Always true to you, darling
DOUBLE TAKE by Eleanor Bron Weidenfel4 £15.99, pp. 312 Eleanor Bron's astonishing, unmistak- able face looks out from the jacket flap of her first novel, unchanged since she first caused national hilarity in That Was the Week that Was, and the film where she went cavorting about with the baby Beatles. She has still only to appear for a moment on film or utter a word on radio and you say, 'Oh, it's Eleanor Bron!' She is the spirit of irony, satire and a sort of prepos- terous dottiness that sweeps you away into her eccentric, imaginative world. In her Desert Island Discs I seem to remember she chose a George II silver soup-ladle as her `luxury'; symbol of grace and civilisation against the roaring sea. She has always been rather larger than life, unsure whether she is tragic or comic. She is Joyce Grenfell by elflight, elbow resting on a bro- ken column; a Cassandra surveying fallen Troy, who will slowly drop an eyelid in a wink.
So that her first novel is a surprise. Instead of something maybe a bit comic- Gothic, she writes a long, strong, straight tale without a hint of humour or irony or idiosyncratic imagination. Her characters — except one, a vile theatrical agent (`You never get rid of your best man') — are almost stock figures, and the story is tame. Or could be tame. Two fine actors on the London stage meet, fall in love, marry, become 'stars', suffer, age and one of them dies.
But the theme is extremely serious. This is a grave book. It examines the tyranny of sex and the hopelessness for actors and the rest of us of lifelong loving marriage. Four characters, all to do with the theatre, have based their lives on the belief that marriage vows must be obeyed till death or never taken.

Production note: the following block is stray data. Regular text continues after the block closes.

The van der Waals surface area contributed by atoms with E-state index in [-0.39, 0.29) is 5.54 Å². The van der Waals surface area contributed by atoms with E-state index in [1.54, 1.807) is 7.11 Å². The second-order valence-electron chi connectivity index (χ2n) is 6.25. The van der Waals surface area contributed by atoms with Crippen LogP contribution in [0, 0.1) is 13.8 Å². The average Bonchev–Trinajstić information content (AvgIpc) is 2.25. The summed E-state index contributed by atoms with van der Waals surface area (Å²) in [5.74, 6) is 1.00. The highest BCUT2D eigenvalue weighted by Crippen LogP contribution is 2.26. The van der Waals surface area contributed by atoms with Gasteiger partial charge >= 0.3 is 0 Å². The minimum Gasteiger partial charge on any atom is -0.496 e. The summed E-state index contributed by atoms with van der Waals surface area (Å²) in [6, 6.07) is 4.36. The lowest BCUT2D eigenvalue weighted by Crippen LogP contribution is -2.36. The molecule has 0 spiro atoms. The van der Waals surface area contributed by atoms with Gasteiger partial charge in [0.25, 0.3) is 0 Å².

From what we've all been led to believe, this ought to seem unlikely, but Eleanor Bron knows her world inside out and is convincing. There is a great deal about an actor's life; the physical exhaustion, the dis- appointment, the long runs that cut you off from the world, the parties, the boozing, the slogging, underpaid hard work, the tough schedules of production and rehearsal, the machinations, the days spent in trance as you learn and absorb the soul of someone else. It will be read by actors, and loved by the groundlings and the stalls.
But must actors, she asks, become moral- ly submerged? She inquires, not censori- ously but philosophically, why the actor is expected to be promiscuous. 'Is fidelity only fortuitous?' Why is an actor supposed to be able to survive only on a diet of end- less love? He has his reward of love every night in the theatre, a new supply brought in with every audience. Why does he have to enchant wherever he goes? Is the actor necessarily a damaged human being? Or necessarily half a god? The heroine here, Bella Proven, is a glorious actor, beautiful and respected (she is meant I think also to be 'adorable' but this doesn't quite come off.) She is introspective, remote, not very chatty, very nice — and deeply ashamed of still being a virgin at the age of 29. This is soon set right, however, and she marries a `star'. The marriage is wonderful, and for a time each lights up the other, off-stage and on. So far, so Sybil Thorndike — and a few more.
But in creeps jealousy, mistrust, malice. She horrifies herself by setting traps, behaving irrationally, courting danger almost with pleasure. By the tragic end she has begun to acknowledge that insistence on a 'pure' love can cause as much havoc as Lady Macbeth's insistence on a 'pure' lust for power (Bella and her husband's first triumph together was as the Macbeths.) So, through her idealism — and maybe by a lack of health-giving light-hearted- ness? The refrain of the book is Chekhov — she has become the instrument of sever- al people's destruction.
Double Take is a rather slick title for this very accomplished, well-written book with a big cast and a story that cracks on splen- didly, spans several countries and a lot of years. But, more important, it is serious, and its conclusions are grim. Its antique theme of chastity in marriage is far away from the frivolous twitter that we are often served up about the theatre.